MASP, São Paulo
On until 28th July 2019 (FREE on Tuesdays)
I wish I’d met Tarsila. I wish I’d heard her voice when she uttered so many times that she wanted to paint her country. I went into Museu de Arte de São Paulo Assis Chateaubriand (MASP) with an ambiguous perception about Tarsila. I questioned her capability – not technical but emotional – to “paint her country”. Three hours later (half of that queueing) I came out with a changed mind.
Tarsila do Amaral was born on a farm in São Paulo in 1886 – less than two years before slavery was abolished in Brazil – to a family of Brazilian aristocrats. Tarsila grew up with slaves in her household (those familiar with Brazilian history will know that slaves only gained their freedom in theory in 1888), she was sent to Europe to study with names such as Fernand Lèger and remained part of this privileged environment until the stock market crash of 1929 which saw her family lose everything. Interestingly, some biographical texts say that in 1930 Tarsila, then 43 years of age, “had to work.” I am not sure what they consider she did before “she had to work” but it seems that painting was not qualified as such. Anyhoo, she took a job as conservator at Pinacoteca do Estado de São Paulo which she quickly lost following Getúlio Vargas coup d’état. Tarsila then sold works from her private collection to finance a trip to the Soviet Union in the early 1930s. Upon her return to Brazil she was arrested and stayed detained for one month for alleged involvement with communism. That stint in prison was enough to have her never again involved in politics.
Her privileged background together with her capitulation the moment things got tough make me question Tarsila’s true willingness to "paint her country". Her country as it was, not as she wanted it to be. I write this with a deep awareness of how complex and paradoxical human beings can be and how easy it is to fall into the temptation of judging someone based on few facts.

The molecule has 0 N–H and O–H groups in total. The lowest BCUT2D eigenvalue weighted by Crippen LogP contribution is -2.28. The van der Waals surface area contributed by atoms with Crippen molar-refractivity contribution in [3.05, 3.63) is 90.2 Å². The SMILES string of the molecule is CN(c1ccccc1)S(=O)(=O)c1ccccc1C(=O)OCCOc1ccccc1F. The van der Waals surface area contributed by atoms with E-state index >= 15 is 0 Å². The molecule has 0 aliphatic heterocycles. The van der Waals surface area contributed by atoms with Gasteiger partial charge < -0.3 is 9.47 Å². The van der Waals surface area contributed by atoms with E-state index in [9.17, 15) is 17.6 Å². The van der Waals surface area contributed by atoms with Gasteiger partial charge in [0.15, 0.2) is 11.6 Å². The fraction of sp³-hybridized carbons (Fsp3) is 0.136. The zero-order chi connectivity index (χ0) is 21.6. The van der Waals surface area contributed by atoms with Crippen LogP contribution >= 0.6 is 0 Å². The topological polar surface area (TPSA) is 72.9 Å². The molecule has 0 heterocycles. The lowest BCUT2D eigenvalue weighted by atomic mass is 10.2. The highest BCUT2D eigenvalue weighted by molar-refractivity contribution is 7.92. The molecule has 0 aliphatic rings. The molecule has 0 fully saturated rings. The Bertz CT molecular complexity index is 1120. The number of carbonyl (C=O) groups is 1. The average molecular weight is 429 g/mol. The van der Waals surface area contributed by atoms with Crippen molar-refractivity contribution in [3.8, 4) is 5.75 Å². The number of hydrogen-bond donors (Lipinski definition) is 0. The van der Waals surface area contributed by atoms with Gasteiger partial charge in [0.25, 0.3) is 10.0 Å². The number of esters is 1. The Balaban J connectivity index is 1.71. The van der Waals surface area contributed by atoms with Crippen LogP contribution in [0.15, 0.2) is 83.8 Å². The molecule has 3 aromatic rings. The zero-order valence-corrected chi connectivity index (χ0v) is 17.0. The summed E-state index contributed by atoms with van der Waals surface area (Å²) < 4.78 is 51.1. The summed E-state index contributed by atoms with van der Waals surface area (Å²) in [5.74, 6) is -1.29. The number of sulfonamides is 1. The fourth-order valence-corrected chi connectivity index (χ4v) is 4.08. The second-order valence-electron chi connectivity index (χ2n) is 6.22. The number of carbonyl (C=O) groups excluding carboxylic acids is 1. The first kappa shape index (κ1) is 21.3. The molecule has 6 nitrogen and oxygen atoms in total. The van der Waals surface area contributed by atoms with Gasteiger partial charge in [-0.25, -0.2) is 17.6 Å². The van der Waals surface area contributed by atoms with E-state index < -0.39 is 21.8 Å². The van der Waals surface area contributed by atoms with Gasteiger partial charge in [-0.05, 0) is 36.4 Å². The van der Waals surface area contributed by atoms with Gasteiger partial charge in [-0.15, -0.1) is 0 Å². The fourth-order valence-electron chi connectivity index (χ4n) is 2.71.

Tarsila Popular (or Tarsila do Amaral: Cannibalizing Modernism – as the English version of the catalogue names it) comes about in two different and complementing contexts. First as part of an exhibition series of significant 20th century Brazilian artists who utilise a popular narrative in their work. Second as part of Women’s Histories, Feminist Histories where MASP has dedicated the entire year of 2019 to women artists. The museum has been taken over by women: Tarsila do Amaral, Lina Bo Bardi (on until 28th July) and Djanira da Motta e Silva (on until 19th May). All women. All popular. To me personally the question raised by this exhibition – “How can an elite artist be close to the common people?” – was a welcoming one.
The exhibition brings together over 100 works by the artist and focus on the dilemma that Tarsila faced sitting between European and Brazilian cultures and feeling somewhat alien to both. Many if not all of Tarsila’s best known works are on show including Abaporu, 1928.
I have picked out a couple of works that I found particularly intriguing and I believe convey some of Tarsila's intentions and history. Carnival in Madureira, 1924 is a colourful painting of what looks like a short Eiffel Tower decorated with flags of varied colours and surrounded by dark skinned people. There are green hills and houses on the background as well as a palm tree. The people are faceless, only the dog has eyes. In the foreground there is a strikingly tall woman dressed in shades of blue, red shoes, red necklace and a red headscarf. Children in colourful dresses abound. If it looks and feels like carnival it's because it is! Carnival in Rio de Janeiro before samba schools existed. To me this painting is a true embodiment of the dilemma faced by Tarsila. The work is beautiful and inspiring. But it is not France and it is not Brazil and it doesn’t have to be either.
Another work that caught my eye was Second Class, 1933. This is a large work that Tarsila painted upon her return from the Soviet Union. The faces convey so much depth of feeling. The child in white held by his mother in the middle of the painting says it all. The train wagon in the background screams concentration camp to me. There is a morbidity to this painting that gives me goose bumps at the nape of my neck. This work comes at stark contrast to Tarsila's previous utopian paintings. Here we have a glimpse at what the Brazilian reality might look like, even if whitened. I enjoy looking for the details: the bare feet and the somewhat displaced heads that feel like a necessary feature of the painting.
I thoroughly enjoyed the approach taken by the curatorial team in this exhibition where the vernacular was the focus. I have come out of the show with a different perception of Tarsila both as an artist and as a person. A more human perception.
I hear that this show will travel to London (shhhh!). Please go see it! And if you are in Brazil you have until 28th July to catch it. Let me know what you think.